Does A Greedy Intel Driver Improve Performance?
Phoronix: Does A Greedy Intel Driver Improve Performance?
As we have outlined before and shared benchmarks of in the past, the Intel graphics driver stack has been going through some significant changes. The Intel graphics driver now has a proper memory manager in the form of the Graphics Execution Manager, there is upstream kernel mode-setting support, and a new 3D component is coming soon in the form of Gallium3D. With all of this invasive work going on, regressions are currently prevalent from stability problems to graphical corruption to slower 2D performance. While these are problems users will face with the new distribution updates in H1'09, some have been trying out different driver configurations in order to circumvent the situation. Canonical, for example, had been toying with the idea of enabling greedy migration heuristics by default.
There is xf86-video-intel 2.7 around a corner (currently 220.127.116.113), so why didn't you test performance using that version?
Ubuntu 9.04 is shipping with 2.6 series. And 2.6.3 is still the latest *stable* release.
Originally Posted by Zajec
If I had an Intel based IGP, I really wouldn't know what to use.
It's a shame that you only tested one, 4 year old, chipset. (support for different chips is at different states, so this really means nothing to users of 950,965(that's me),4500 and a few others)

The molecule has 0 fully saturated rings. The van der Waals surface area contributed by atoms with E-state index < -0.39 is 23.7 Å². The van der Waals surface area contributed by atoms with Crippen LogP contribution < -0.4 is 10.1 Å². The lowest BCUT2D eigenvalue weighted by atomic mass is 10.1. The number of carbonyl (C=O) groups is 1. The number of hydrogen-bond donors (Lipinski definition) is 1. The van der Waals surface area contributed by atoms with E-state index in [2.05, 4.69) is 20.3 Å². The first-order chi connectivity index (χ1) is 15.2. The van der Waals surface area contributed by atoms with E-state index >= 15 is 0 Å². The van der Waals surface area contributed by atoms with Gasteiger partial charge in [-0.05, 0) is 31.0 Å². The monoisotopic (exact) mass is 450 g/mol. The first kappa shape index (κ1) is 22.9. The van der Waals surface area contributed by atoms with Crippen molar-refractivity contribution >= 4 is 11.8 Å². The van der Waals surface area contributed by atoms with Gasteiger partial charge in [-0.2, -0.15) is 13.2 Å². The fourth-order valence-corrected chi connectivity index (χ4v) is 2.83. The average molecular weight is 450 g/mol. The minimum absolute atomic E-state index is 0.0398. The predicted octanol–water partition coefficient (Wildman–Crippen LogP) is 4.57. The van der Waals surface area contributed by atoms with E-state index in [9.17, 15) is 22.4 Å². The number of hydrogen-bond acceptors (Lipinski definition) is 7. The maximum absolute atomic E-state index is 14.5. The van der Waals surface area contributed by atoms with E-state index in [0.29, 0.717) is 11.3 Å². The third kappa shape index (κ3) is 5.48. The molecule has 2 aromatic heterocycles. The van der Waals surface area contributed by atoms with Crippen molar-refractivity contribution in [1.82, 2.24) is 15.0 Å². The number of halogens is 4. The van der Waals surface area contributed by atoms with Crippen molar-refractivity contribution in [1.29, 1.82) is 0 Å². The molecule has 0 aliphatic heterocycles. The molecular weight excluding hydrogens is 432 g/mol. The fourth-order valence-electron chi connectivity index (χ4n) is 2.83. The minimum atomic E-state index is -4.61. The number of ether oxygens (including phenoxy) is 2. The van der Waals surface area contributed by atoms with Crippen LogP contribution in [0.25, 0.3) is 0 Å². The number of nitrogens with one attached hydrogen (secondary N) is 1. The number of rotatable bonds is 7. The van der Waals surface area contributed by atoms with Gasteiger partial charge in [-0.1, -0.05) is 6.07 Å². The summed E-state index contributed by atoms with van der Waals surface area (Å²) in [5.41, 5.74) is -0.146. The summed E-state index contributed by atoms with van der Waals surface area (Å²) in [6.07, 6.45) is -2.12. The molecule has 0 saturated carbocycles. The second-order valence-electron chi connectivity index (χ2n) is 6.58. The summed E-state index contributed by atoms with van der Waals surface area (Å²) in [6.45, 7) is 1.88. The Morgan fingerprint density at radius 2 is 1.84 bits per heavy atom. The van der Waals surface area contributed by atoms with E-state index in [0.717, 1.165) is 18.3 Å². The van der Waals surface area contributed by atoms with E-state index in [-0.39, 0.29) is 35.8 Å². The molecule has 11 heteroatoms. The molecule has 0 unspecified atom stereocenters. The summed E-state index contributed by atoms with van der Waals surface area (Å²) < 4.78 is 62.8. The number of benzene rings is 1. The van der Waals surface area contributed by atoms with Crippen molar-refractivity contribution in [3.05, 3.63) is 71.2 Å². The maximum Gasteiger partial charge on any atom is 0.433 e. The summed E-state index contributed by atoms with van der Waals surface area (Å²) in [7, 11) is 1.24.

What does "greedy" actually mean? What changes this option in the driver? thx
I assume it comes from the term "greedy algorithm" which uses a heuristic to "guess" what is going to be the optimal path through a series of options. google it for more info.
Originally Posted by bugmenot
Looks like going with the older driver is the most sensible thing to do.
Of course, there will be a loud 20% who'll want the other 80% to play guinea pigs :|
Thanks for running these tests Michael.
For arm-chairing -intel integration strategy, also keep in mind performance is just one parameter. Stability can be an even more important concern (ruling out UXA), as is providing the latest support for newest chips (which makes 2.4 a less useful option).
Also, performance can vary from chip to chip, so while it is very nice having solid quantitative facts to judge from, they may differ noticeably on other intel hardware.
Fwiw, on my laptop (a Dell 1420 w/ i965 gfx), the "greedy" option has the effect of turning the compiz border shadows black and slowing the performance down severely. So YMMV.
I would be very interested in hearing from others who experience problems running with "greedy" enabled, to help inform our decision.